contains a great deal of the Gill genealogy and that of their many, many
descendants to the mid-19th century.  Since posting, I've had four off-list
communications seeking specifics on the Maurault work -- and, in two of the
cases, asking for other book suggestions dealing with the St. Francis
Abenaki.

 Father Joseph A. Maurault's work is Histoire des Abenakis   depuis 1605
jusqui' å nos jours .  It was published in 1866 and contains 639 pages.
Those copies that survived over the generations definitely showed their age
and many of us welcomed the nicely done reprint -- limited and expensive as
its edition was -- in 1969.  This appeared via S.R. Publishers Limited,
Yorkshire, England; Johnson Reprint Corporation, New York City; and  Mouton
& Co., The Hague, Netherlands.  It is, of course, in French.

An excellent introduction to the Natives of the Northeastern United States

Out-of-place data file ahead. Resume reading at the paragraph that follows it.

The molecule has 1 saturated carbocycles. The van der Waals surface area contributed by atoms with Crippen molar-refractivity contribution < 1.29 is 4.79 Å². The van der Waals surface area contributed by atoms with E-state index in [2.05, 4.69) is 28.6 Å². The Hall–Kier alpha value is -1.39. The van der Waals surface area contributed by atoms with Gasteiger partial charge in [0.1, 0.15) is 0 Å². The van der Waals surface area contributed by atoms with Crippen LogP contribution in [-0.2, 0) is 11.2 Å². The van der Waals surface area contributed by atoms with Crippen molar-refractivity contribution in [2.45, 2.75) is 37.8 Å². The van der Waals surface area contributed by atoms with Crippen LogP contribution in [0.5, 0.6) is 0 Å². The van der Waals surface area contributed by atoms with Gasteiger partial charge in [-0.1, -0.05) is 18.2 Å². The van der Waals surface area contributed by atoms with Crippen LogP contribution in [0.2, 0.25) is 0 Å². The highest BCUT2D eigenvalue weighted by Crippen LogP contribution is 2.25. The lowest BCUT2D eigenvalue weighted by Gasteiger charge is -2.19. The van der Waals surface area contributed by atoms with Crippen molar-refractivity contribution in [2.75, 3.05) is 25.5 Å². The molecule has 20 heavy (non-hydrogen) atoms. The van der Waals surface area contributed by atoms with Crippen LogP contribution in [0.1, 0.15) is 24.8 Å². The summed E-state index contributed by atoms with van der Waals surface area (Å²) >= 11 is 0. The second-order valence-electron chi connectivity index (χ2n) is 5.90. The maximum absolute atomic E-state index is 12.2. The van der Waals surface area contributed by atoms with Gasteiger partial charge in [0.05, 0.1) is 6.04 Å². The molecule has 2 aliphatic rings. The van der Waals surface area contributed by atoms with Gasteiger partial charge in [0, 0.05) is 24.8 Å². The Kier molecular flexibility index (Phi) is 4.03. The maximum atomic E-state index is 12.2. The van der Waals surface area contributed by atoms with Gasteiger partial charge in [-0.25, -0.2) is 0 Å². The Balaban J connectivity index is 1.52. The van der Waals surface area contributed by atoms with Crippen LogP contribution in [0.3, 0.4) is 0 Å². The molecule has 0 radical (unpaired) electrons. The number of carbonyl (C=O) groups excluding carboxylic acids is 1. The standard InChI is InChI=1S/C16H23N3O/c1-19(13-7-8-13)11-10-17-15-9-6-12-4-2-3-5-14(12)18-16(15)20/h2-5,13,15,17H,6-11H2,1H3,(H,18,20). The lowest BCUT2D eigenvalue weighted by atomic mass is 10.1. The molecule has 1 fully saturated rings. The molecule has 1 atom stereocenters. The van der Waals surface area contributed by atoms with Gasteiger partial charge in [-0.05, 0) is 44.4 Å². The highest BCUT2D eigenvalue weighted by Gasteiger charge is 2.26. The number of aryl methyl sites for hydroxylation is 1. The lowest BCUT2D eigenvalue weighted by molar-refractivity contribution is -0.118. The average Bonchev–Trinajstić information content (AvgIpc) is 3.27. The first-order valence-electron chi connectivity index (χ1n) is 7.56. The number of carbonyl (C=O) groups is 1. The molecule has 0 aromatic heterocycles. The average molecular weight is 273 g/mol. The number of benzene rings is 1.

and adjoining sections of Canada is Handbook of North American Indians,
Volume 15, Northeast, edited by Bruce G. Trigger, Washington, D.C:
Smithsonian Institution, 1978.  This 924 page volume is easily found in any
good academic library.

Professor Gordon M. Day, who has a substantial section in the foregoing
Smithsonian volume, "Western Abenaki," also wrote a very fine, detailed
monograph, The Identity of the St. Francis Indians, Ottawa, Ontario:
Canadian National Museum, 1981.

The many works on eastern Indians -- especially those in the Northeast --
by Frank G. Speck, are always worth consulting extensively.  Speck was the
noted and extremely honorable anthropologist, based for much of his career
at the University of Pennsylvania -- but always a field man who was much
trusted by the Natives.  He could also write with great lucidity.

Joseph Bruchac, a contemporary Abenaki writer, has produced a number of good
works --including The Wind Eagle and Other Abenaki Stories as Told by Joseph
Bruchac [illustrated by Kahionhes], Greenfield Center, New York: Bowman
Books, 1985.

And that's merely a scratch -- some representative basics.  If more
suggestions are needed, or if there are any other questions, please don't
hesitate to contact me off-list.

A final note at this point:  As the 19th century wore on, with Northeastern
Native life becoming more and more circumscribed on and around the